Three Simple Questions: Question 3

The Participants

Koraly Dimitriadis is the author of Love & Fuck Poems (Outside the Box Press), the play I say the wrongs things all the time, and the director and producer of Koraly: A Mockumentary.

Tess Evans is the author of The Book of Lost Threads, The Memory Tree (Allen & Unwin), and Mercy Steet (HarperCollins).

George Ivanoff has written more than 90 books for kids and teens, including the RFDS adventures (Random House), the You Choose series (Random House) and the Gamers trilogy (Ford Street Publishing).

Julie Koh is the author of Capital Misfits (Spineless Wonders), a capsule collection of short stories, and the short story anthology Portable Curiosities (UQP).

Ryan O’Neill is the author of the novel, Their Brilliant Careers, and the short story collection, The Weight of the Human Heart (Black Inc). His next book is The Drovers’ Wives (Seizure).

A. S. Patric’s debut novel Black Rock White City (Transit Lounge) won the 2016 Miles Franklin Award. He is also the author of the short story collection Las Vegas for Vegans, and the novella Bruno Kramzer. His follow-up novel, Atlantic Black is due out later this year, and next year will also release a new anthology, The Butcherbird Stories.

Inga Simpson is the author of Mr Wigg, Nest, Where the Trees Were, and (the soon-to-be released memoir) Understory (Hachette).

Laurie Steed has had short stories published extensively and teaches Advanced Fiction for Writers Victoria. Look out for his first novel, You Belong Here.

How’ve you been keeping up with our authors? Nodding your head in agreement? Empathising? Learning something new? Or do you feel differently?

Remember, these are accomplished authors, and they represent different facets of writing. You’d have to think that they know – at the very least – a little bit about writing to have gotten to where they are today.

One of the best things you can do as a writer is learn from the wisdom of others. That doesn’t mean you have to do exactly as they do. Every writer has to find what works for them – that’s the qualifier: what works for you. Sometimes, this takes a bit of trial and error. But it’s worth seeing what’s worked for others, and seeing how you can integrate that into your own methodology.

Well, here we go with our final question for our authors …


What do you want to get out of an editor?


Koraly Dimitriadis: ‘I am a really honest writer so I need brutal honesty from my editor. But I also need them to understand that I will listen to their advice but at the end of the day I am going to follow my own creative instincts. Having said that I have been told I am quite flexible!’

Tess Evans: ‘Most important to successful editing is mutual respect. The editor needs to understand what the book is about and to engage with it in the spirit in which it was written. If this is the case, the editing process can be collaborative, challenging and enjoyable. Both author and editor want the book to be the best it can be, and the author, who can’t read her/his work objectively, has to be open to suggestions. I like an editor to be rigorous. After all, a lot of people (I hope) will be reading the novel with my name on the cover.’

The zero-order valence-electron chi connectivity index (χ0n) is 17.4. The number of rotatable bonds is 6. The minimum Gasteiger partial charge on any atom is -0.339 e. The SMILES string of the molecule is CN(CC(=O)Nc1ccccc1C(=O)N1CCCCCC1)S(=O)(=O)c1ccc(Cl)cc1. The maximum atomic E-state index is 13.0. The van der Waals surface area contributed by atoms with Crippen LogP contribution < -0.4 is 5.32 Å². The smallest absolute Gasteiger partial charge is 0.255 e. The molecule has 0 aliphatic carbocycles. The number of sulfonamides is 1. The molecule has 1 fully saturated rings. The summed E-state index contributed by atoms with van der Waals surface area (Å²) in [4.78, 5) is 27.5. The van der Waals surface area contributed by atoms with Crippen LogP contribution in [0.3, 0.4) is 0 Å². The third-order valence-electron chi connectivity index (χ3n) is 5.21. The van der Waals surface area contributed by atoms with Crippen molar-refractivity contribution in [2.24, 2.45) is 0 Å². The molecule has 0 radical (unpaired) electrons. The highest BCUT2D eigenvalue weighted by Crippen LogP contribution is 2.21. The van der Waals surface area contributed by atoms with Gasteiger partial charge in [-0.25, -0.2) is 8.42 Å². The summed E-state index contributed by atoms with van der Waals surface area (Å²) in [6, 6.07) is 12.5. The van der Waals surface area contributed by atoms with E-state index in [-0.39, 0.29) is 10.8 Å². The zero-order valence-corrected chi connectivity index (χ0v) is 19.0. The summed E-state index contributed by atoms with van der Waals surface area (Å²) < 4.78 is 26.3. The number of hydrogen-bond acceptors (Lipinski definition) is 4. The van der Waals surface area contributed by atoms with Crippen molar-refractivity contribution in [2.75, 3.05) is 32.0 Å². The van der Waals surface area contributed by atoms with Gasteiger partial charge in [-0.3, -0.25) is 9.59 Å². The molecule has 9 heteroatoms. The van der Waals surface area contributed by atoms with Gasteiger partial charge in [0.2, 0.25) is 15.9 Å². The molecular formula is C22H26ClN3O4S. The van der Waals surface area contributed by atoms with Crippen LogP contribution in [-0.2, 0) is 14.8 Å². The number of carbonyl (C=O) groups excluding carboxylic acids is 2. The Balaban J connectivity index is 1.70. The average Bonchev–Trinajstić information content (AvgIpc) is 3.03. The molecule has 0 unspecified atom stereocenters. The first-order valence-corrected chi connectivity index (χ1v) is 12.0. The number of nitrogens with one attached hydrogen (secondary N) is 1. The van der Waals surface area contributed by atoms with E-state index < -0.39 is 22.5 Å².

George Ivanoff: ‘Feedback. Direction. A kick up the backside.’

Julie Koh: ‘My ideal editor is someone who has an anal grip on grammar; pinpoints the lazy parts I thought I could get away with; helps me resolve wording that I just can’t seem to get right; and suggests changes that would never otherwise have occurred to me but that make total sense.’

Ryan O’Neill: ‘That they are on my wavelength, and see what I’m trying to do, and help me do it. I’ve been very lucky – every single editor I’ve ever worked with has been fantastic, and saved me from embarrassing myself with errors and mistakes many times. God bless editors.’

A.S. Patric: ‘An editor is much like a personal trainer for an athlete.’

Inga Simpson: ‘I think a great editor helps make a book the best it can be. More true to itself, rather than less. Editing is a creative process, too. It requires highly developed skills and a certain sensitivity.

‘I’m lucky enough to have worked with the same editor for all of my published books, who I admire very much as a person as well as an editor. It means that there is so much that doesn’t need explaining, and any conversations about sensitive areas or changes are easy. I feel like everything is my choice, rather than something imposed on me. But if she comes back to me a second time on something, I know she feels it needs changing.’

Laurie Steed: ‘For me, editors have always been great at spotting any inconsistencies, or repetition in word choice, and, for the most part, they’re the reader I need, although not always the one I want, given their capacity to spot an area for development! To be clear: every editor, bar a rare one or two, have made my work better for their insight. Some, sadly, have hung up their freelancing pencils for full-time gigs (hello, Natalie Book!), while others, such as Nicola Redhouse, Amanda Curtin, Susan Midalia, and Perry Woodward, are still making books better, even as we speak. With that said, you get out what you put in, to some extent … which is really a roundabout way of saying that an editor should be there to strengthen your already fine work, rather than bring you up to speed.’

Throughout this series, we hope you’ve learned something about both the different approaches to writing, but also the commonalities.

A huge thank you to every one of our authors for contributing.

Next week, we wrap up the Three Simple Questions series!

Leave a Reply

Your email address will not be published. Required fields are marked *